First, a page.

Of all of the contrivances of humankind we've stumbled upon since the dawn of civilization, none is more inherently absurd than the prosaic "To Do List."
Why? Because despite its obvious utility, there is no more quixotic endeavor we will ever embark upon in our lifetimes. That's because no one --- not Leonardo DaVinci, not Albert Einstein, not even James Franco --- has ever completed one.
You probably compile each day's To Do List much as I do mine. You inscribe the day of the week at the top of the page, then begin listing the tasks you hope to complete, setting down the most difficult and challenging ones first, such as ....
1) Complete all work on Kropotkin File.
2) Learn Esperanto.
3) Write the great American novel, making sure to create iconic characters named Huck, Atticus, and Dr. Sidney Horowitz.
4) Deliver Ted Talk explicating Joycean imagery and Boolean logistics in both Ted I and II.
5) Usher in era of world peace and understanding.
Back when I was in school we were taught that when a task was finished you should make a cute little check mark and place it delicately to the right side of the task indicating its completion, then go off to have tea and dainty sandwiches with the duchess.
That is not, however, what I do today. What I do is I grind my pencil on the completed task back and forth and back and forth with a furious vengeance until the item is totally obliterated and forever out of my life. When I am done with all tasks on the page, it looks like a piece of blackened redfish.
The next grouping of items begins to diminish somewhat in importance ...
6) Report status of Kropotkin file to Kropotkin.
7) Terminate under-performing employee, making sure not to dance happy jig during termination meeting.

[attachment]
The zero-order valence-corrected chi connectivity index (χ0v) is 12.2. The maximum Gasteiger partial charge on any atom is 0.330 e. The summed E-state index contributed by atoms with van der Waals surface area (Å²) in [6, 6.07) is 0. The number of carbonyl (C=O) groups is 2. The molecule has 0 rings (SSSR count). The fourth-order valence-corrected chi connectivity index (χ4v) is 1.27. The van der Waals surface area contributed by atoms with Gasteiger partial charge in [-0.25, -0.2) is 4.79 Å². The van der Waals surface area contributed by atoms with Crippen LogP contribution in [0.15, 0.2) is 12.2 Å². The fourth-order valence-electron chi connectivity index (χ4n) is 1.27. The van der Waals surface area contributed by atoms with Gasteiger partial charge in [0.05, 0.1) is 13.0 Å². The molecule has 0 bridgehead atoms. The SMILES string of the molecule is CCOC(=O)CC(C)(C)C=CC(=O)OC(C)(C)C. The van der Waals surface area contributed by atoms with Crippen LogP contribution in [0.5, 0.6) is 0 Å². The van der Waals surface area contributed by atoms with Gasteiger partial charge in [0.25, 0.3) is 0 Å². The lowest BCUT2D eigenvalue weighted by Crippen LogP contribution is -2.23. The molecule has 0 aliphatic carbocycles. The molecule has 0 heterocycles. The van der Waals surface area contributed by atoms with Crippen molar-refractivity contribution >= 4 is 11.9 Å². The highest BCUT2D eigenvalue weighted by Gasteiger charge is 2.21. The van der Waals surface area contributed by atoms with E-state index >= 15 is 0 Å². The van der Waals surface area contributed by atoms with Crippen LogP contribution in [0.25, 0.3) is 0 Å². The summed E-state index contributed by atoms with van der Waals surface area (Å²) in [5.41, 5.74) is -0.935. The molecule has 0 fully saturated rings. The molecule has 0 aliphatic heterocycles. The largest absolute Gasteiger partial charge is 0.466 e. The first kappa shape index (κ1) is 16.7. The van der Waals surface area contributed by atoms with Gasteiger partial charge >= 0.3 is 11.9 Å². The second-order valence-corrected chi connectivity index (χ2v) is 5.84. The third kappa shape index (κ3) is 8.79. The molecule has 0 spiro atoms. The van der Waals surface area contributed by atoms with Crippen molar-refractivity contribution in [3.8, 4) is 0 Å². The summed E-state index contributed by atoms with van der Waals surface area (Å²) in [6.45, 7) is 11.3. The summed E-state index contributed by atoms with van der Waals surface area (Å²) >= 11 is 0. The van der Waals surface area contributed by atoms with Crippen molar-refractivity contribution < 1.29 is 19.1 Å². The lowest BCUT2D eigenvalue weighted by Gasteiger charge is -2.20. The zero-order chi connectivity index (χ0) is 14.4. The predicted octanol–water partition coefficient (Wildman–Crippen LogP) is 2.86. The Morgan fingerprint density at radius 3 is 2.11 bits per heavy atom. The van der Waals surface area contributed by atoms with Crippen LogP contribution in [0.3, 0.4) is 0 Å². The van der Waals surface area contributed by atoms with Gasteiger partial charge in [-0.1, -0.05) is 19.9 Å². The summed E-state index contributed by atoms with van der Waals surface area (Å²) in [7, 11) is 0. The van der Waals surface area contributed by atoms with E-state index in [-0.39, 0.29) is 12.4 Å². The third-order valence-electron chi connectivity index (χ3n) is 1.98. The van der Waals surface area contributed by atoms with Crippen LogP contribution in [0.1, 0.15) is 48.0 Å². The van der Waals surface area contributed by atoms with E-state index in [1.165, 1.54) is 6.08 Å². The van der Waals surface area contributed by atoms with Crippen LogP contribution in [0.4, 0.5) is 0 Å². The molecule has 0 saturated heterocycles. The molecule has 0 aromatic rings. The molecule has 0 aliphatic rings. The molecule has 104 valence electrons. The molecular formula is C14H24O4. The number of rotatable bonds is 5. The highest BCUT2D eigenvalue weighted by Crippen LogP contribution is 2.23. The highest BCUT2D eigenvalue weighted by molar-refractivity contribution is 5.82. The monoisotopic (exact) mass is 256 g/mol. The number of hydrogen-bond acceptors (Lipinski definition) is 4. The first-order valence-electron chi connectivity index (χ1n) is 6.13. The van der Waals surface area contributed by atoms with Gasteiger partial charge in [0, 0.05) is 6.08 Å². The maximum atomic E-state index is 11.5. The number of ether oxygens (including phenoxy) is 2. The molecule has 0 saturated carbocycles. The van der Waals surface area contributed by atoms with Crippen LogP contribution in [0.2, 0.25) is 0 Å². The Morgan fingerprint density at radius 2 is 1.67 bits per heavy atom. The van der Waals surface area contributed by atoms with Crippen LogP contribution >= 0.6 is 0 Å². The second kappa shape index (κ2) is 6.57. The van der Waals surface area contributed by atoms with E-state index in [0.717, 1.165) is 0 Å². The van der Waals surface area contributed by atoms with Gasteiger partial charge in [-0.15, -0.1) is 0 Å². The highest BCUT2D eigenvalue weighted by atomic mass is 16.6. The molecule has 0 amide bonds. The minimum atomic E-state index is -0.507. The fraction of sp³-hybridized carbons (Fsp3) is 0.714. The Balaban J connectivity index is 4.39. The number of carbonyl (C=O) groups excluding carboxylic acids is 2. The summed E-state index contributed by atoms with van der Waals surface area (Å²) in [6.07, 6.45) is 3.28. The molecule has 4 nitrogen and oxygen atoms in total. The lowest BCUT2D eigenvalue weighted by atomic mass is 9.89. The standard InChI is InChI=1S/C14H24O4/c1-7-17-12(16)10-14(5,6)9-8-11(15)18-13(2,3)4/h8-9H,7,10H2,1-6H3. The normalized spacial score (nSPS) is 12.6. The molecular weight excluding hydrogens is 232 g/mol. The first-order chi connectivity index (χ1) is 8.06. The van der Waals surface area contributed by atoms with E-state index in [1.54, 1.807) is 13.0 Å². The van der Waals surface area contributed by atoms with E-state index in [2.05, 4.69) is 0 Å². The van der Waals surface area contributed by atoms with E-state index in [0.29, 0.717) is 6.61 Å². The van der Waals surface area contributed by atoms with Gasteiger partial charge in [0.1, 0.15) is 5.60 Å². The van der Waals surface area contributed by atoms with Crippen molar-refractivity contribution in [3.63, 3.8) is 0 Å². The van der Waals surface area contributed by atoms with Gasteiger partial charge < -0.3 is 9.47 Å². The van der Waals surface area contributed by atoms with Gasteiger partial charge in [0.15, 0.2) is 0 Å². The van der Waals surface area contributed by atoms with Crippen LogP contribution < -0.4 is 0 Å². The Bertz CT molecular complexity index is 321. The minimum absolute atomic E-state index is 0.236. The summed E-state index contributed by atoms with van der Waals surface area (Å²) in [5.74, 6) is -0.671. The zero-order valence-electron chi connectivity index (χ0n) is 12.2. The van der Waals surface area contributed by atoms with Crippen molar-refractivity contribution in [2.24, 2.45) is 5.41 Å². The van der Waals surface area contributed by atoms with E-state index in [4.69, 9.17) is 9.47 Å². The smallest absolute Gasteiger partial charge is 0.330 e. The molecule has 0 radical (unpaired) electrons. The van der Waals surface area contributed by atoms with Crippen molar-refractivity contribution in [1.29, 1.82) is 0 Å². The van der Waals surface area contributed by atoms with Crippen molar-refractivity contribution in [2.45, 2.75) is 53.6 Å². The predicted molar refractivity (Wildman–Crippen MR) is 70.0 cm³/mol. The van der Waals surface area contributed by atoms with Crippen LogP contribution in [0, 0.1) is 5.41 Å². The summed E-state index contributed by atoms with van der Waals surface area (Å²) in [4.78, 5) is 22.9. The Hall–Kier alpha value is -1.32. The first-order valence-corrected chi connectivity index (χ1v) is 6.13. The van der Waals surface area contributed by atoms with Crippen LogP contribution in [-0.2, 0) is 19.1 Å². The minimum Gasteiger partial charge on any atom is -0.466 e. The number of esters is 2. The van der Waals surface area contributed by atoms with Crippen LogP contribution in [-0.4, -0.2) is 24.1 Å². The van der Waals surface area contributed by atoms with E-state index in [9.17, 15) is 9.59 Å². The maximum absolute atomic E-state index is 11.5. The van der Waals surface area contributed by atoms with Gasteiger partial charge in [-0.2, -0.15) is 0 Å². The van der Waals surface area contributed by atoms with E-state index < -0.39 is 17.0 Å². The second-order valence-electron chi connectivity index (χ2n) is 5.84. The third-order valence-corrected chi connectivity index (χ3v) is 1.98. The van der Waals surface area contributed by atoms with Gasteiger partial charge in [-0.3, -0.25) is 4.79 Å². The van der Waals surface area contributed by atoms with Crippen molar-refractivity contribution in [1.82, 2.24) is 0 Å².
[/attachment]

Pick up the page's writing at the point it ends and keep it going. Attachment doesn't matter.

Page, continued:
8) Discuss diction discrepancies discretely with Dickson. Say that fast five times.
9) Attend fiscal budgeting meeting with Finance, drinking gallon of Red Bull first.
10) Double Down on something.
Why do so many of us put so many tasks on our To Do List knowing full well we could never hope to complete them all? Chalk it up as a triumph of hope over experience.
Even though yesterday’s list is as barren of check marks as a Hollywood Squares game board played by contestants totally baffled by Paul Lynde and Charley Weaver, we all have a need to believe about ourselves that tomorrow we’ll be sharper, quicker, and less hung over than ever before, and dad gum!, for the first time ever we’ll get everything on the list done!
The last items on the list are generally on the order of ...
11) Arrange weekend staring contest.
12) Fantasize about being friends with Samuel L. Jackson.
13) Collect all loose paper clips.
I don’t know about you, but comes the end of the day and what have I accomplished from my list? Well, I’ve got all those paperclips in outstanding order and believe me, Samuel L. Jackson is great to play golf with but you got to watch him carefully around the greens.
So what now? Well, at the top of my list I do as follows:
And this, I’m afraid, will ever be the state of humankind unless and until someday somewhere someone comes up with perhaps the most important invention humankind could ever hope to devise.
The Self-Completing To Do List.
Until then, we are all hopelessly Prisoners of Agenda.